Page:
I mentioned in the August video post that I’m out of touch with DIY candy kits so I had a look around to see what’s been happening. If you’re new to this trend, they’re little kits to make tiny edible food and have clever packaging that turns into moulds, microwaveable dishes and display items. There’s a few reviews in our archives and you can usually find videos of every kit on Youtube if you want to see how it’s made. A shopping guide is at the end.
If I was going to pick one to try myself it would be the Popin’ Cookin’ Sweets Party as you get lots of different things to make. There’s 2 cakes, 2 fruit tarts and a jelly.
If you’ve ever visited a Japanese Zen Garden, now you can create a tiny edible version! This is a very unexpected theme but lets you be a bit more creative with decoration. There’s 2 options with either rocks or a pond – both are made of chocolate and sit in candy powder sand that you can rake into patterns.
For something easier try some Fluffy Pancakes that look like a bunny and panda. This looks pretty simple and probably tastes better than the more complicated kits.
Do you like Kinoko no Yama – the chocolate and biscuit mushrooms from Japan? They’ve created a DIY version with 3 flavours of chocolate and moulds for the different mushroom shapes.
If you enjoy polymer clay crafts, you should try your hand at candy clay. You can mould and shape it in exactly the same way – and then eat it! It could be a good option for beginners to clay too as if it all goes badly, at least you can eat the evidence.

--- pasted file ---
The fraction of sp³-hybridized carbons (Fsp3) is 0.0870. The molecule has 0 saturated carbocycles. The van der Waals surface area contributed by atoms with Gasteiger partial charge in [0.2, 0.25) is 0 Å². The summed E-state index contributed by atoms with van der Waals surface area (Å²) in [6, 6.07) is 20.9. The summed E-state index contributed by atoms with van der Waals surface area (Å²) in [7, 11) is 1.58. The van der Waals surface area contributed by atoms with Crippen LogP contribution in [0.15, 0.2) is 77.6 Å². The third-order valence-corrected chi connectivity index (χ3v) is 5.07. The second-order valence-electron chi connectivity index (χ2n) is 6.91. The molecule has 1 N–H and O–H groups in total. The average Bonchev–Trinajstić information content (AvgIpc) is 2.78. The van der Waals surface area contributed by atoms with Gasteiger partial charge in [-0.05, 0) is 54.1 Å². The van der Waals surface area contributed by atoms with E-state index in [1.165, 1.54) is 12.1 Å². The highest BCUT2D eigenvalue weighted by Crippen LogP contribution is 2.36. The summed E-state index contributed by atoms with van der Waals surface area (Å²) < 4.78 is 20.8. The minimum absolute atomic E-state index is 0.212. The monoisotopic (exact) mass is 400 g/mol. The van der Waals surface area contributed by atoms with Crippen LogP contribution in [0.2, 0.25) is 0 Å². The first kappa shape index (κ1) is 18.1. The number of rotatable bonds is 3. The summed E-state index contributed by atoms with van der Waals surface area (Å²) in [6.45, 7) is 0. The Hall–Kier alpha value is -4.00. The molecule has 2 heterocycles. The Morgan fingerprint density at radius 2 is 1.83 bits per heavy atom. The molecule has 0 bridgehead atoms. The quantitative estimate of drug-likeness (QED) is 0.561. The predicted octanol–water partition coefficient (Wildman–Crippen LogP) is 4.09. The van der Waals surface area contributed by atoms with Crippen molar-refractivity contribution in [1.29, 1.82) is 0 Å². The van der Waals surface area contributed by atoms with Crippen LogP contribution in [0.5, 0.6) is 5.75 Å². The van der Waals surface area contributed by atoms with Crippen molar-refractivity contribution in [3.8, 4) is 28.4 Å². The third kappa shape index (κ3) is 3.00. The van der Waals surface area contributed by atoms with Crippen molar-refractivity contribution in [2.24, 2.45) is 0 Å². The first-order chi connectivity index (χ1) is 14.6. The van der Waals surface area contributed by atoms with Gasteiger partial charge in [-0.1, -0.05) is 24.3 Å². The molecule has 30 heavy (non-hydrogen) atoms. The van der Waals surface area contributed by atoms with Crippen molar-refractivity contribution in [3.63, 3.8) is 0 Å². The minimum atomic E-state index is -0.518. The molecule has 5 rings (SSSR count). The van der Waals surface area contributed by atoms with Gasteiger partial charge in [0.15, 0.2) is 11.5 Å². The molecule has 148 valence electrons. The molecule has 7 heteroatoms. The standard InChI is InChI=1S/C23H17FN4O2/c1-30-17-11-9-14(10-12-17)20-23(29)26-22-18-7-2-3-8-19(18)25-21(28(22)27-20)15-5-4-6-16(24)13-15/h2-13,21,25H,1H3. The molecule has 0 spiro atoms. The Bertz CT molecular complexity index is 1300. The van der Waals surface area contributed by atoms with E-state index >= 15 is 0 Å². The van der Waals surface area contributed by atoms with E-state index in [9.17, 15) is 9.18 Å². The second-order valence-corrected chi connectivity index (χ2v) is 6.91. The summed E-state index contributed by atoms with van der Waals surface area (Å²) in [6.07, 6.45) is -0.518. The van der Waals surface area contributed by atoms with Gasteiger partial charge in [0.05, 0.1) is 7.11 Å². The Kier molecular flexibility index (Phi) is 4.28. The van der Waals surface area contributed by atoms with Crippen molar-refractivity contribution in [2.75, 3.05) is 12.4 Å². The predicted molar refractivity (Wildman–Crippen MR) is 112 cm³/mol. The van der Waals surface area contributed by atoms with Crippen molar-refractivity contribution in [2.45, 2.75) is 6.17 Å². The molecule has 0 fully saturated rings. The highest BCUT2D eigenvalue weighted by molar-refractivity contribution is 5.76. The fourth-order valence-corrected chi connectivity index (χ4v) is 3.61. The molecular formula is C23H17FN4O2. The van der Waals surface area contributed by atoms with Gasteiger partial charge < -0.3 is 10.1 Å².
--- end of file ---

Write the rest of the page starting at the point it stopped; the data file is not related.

And for something super weird, this Noby Noby Noby Stretching Creature is a bit like edible slime. I don’t like the idea of this at all but I’m sure it would be hilarious with friends.
Where to buy DIY Candy Kits
Here are a few shops that have a good range of candy kits in stock. You can also search for the kit name above or brands like Popin’ Cookin’.
- Amazon (UK / USA)
- Japan Candy Store (Hong Kong)
- JapanCentre (UK)
- OMG Japan (Japan)
- Tofu Cute (UK)
- + many subscription boxes include DIY candy kits – see our guide.
Marceline is the co-founder and editor of Super Cute Kawaii and author of The Super Cute Book of Kawaii. She also designs cute character goods as Asking For Trouble. Having visited Japan five times, Marceline is enormously inspired by all things Japanese and especially loves bunnies, space and any kind of food object with a happy face.